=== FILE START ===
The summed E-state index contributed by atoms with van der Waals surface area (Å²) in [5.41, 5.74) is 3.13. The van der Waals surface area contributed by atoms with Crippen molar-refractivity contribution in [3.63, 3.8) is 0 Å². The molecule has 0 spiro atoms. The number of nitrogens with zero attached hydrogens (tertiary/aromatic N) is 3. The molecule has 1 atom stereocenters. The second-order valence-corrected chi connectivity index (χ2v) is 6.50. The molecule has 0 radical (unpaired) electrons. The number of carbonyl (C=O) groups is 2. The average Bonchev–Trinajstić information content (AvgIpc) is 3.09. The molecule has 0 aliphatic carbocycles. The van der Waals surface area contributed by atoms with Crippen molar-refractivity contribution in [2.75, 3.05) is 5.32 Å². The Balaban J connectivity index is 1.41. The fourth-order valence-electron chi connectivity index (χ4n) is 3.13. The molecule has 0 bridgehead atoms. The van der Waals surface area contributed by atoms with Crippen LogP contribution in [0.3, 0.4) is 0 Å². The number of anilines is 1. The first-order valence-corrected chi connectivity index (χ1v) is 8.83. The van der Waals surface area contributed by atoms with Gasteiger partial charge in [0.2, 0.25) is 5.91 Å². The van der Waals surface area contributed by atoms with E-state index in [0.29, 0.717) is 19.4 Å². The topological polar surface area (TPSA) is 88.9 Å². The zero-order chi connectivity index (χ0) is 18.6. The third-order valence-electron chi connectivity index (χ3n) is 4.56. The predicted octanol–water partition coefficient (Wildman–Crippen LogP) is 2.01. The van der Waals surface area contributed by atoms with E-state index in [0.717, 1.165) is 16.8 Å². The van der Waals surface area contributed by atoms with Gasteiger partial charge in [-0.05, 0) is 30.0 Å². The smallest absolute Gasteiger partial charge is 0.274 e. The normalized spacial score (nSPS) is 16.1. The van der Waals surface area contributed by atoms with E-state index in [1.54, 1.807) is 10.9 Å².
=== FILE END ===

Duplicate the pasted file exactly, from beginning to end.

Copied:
The summed E-state index contributed by atoms with van der Waals surface area (Å²) in [5.41, 5.74) is 3.13. The van der Waals surface area contributed by atoms with Crippen molar-refractivity contribution in [3.63, 3.8) is 0 Å². The molecule has 0 spiro atoms. The number of nitrogens with zero attached hydrogens (tertiary/aromatic N) is 3. The molecule has 1 atom stereocenters. The second-order valence-corrected chi connectivity index (χ2v) is 6.50. The molecule has 0 radical (unpaired) electrons. The number of carbonyl (C=O) groups is 2. The average Bonchev–Trinajstić information content (AvgIpc) is 3.09. The molecule has 0 aliphatic carbocycles. The van der Waals surface area contributed by atoms with Crippen molar-refractivity contribution in [2.75, 3.05) is 5.32 Å². The Balaban J connectivity index is 1.41. The fourth-order valence-electron chi connectivity index (χ4n) is 3.13. The molecule has 0 bridgehead atoms. The van der Waals surface area contributed by atoms with Crippen LogP contribution in [0.3, 0.4) is 0 Å². The number of anilines is 1. The first-order valence-corrected chi connectivity index (χ1v) is 8.83. The van der Waals surface area contributed by atoms with Gasteiger partial charge in [0.2, 0.25) is 5.91 Å². The van der Waals surface area contributed by atoms with E-state index in [0.29, 0.717) is 19.4 Å². The topological polar surface area (TPSA) is 88.9 Å². The zero-order chi connectivity index (χ0) is 18.6. The third-order valence-electron chi connectivity index (χ3n) is 4.56. The predicted octanol–water partition coefficient (Wildman–Crippen LogP) is 2.01. The van der Waals surface area contributed by atoms with E-state index in [0.717, 1.165) is 16.8 Å². The van der Waals surface area contributed by atoms with Gasteiger partial charge in [-0.05, 0) is 30.0 Å². The smallest absolute Gasteiger partial charge is 0.274 e. The normalized spacial score (nSPS) is 16.1. The van der Waals surface area contributed by atoms with E-state index in [1.54, 1.807) is 10.9 Å².